Jay Leno used to shill Doritos using the slogan crunch all you want, we’ll make more. And while Jay’s a fanatical car guy, it’s doubtful he would advocate similar similar advice regarding BMW’s 310-bhp hand-built engineering marvel, the S38 B36.
Nonetheless, yesterday’s 1991 E34 M5 had its original mill crunched - or lunched, or whatever - and thankfully for its then owner, BMW made more. That spankin' S38, along with a clean presentation and some unique features were enough to overcome the present owner’s twenty one grand asking price, squeaking it across the line in an amazingly narrow 50.1% Nice Price win.
If you, like ‘80s Jay, happened to have the munchies, that Bimmer would have been perfect for a late night run down the Autobahn to the local Sieben Elf convenience store. If, however, you were instead planning a kegger then you might be better off with today’s 1996 Toyota Previa custom pickup.
I’ll just let that sink in for a moment.
High on the list of the world’s greatest head-slap, why didn’t I think of that moments comes this Minnesota-based Previa with a bed. Now, cutting a chunk of a unibody vehicle’s structure away is usually a recipe for disaster, but this truck’s so awesome looking that we’re going to trust that it doesn’t drive the same way a boneless chicken makes sweet chicken love.
Starting with a ’96 automatic-equipped non-SC van - which means a 135-horse 2TZ four pot laying down on the job - the builder of this custom has removed much of the roof, and along with it a bunch of its minivan stigma. What's been added in its place, is a whole lot of awesome.
The original Previa trailed its competitors in the door department, lacking an off-side (in the US) slider. That plays to this custom’s advantage as it has but one gaping hole to address as opposed to two.
That side door is still there, evidenced by its shutlines and handle, but it does appear to have been welded shut for good. Above that a cab cap with integral air management device and jaunty strakes frames a rear window onto which the word UNIQUE has been applied in a classy serif font.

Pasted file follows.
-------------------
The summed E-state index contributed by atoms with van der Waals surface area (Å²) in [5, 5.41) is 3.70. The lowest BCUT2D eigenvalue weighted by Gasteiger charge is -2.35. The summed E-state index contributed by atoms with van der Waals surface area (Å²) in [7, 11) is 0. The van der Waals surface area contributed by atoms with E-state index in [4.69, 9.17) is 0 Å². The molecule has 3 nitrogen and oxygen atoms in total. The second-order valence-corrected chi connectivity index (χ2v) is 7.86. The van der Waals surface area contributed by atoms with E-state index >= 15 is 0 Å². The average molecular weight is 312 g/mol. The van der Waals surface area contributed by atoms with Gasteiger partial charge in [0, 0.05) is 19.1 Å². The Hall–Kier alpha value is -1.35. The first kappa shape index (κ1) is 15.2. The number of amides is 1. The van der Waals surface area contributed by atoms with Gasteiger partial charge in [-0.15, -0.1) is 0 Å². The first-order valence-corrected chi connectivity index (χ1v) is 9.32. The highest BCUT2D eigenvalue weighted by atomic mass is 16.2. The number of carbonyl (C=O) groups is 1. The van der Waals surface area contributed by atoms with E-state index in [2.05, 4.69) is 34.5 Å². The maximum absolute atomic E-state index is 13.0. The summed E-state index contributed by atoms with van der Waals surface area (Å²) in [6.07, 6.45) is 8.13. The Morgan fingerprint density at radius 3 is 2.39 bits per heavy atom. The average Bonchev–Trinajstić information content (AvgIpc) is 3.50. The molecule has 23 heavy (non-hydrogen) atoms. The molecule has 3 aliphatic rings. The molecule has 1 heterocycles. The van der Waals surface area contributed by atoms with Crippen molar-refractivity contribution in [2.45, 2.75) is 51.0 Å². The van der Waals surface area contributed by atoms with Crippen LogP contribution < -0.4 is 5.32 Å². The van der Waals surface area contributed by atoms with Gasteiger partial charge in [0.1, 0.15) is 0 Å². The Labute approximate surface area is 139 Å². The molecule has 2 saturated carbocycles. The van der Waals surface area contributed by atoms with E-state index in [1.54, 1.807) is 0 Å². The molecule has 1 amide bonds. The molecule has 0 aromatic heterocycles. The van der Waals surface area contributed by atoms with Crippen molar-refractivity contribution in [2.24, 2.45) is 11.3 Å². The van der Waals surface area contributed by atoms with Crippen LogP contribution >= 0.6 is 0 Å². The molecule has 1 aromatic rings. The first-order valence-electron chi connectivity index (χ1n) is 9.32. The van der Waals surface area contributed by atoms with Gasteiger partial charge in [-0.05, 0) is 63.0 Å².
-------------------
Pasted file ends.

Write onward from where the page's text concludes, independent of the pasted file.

The ad notes that the electric blue paint was applied just last summer, and they really got their money’s worth as it extends to the interior of the 119,000 mile truck as well.
It’s not all puppies and flower fragrance farts however, as the ad notes to there being a crack in the massive windshield. Perhaps that's the result of the removal of a significant source of the vehicle's torsional rigidity, or maybe it's due to someone hugging it too tight because it's amazing. Who knows? Fortunately Previa windshields aren’t all that dear. The ad also says the lower ball joints in front are worn out, but that otherwise it drives just fine.
The body mods look reasonably professionally done - with the singular exception of that cap back, which appears pretty obviously to have come from something else. Surprisingly, the wheels are the stock Previa alloys rather than aftermarket ba-bling, ba-bling and presently fail to live up to the audacity of the rest of the customized truck.
On the inside, the dash is kind of crazy-making in its new blue and silver hues, while it appears that the leather seats - if the corner of the passenger's throne in the pic is any indication - have taken on the color and texture of an elderly hippo.
This custom Previa is a perfect example of the yin and yang of desirability. An amazing realization of what probably started out as a pencil sketch on college rule in the back of a high school stat class, it’s also most likely doomed to a short, jello-emmulating lifespan due to the compromised structure.
Still the candle that burns twice as bright, yada, yada, yada.
To light this custom Toyota’s candle, you’d need to come up with $4,800 to fuel the flame. What do you think about that asking price? Is that an amount that’s a fair deal to pick up this Previa? Or, Does that price make this custom a must-run-from?
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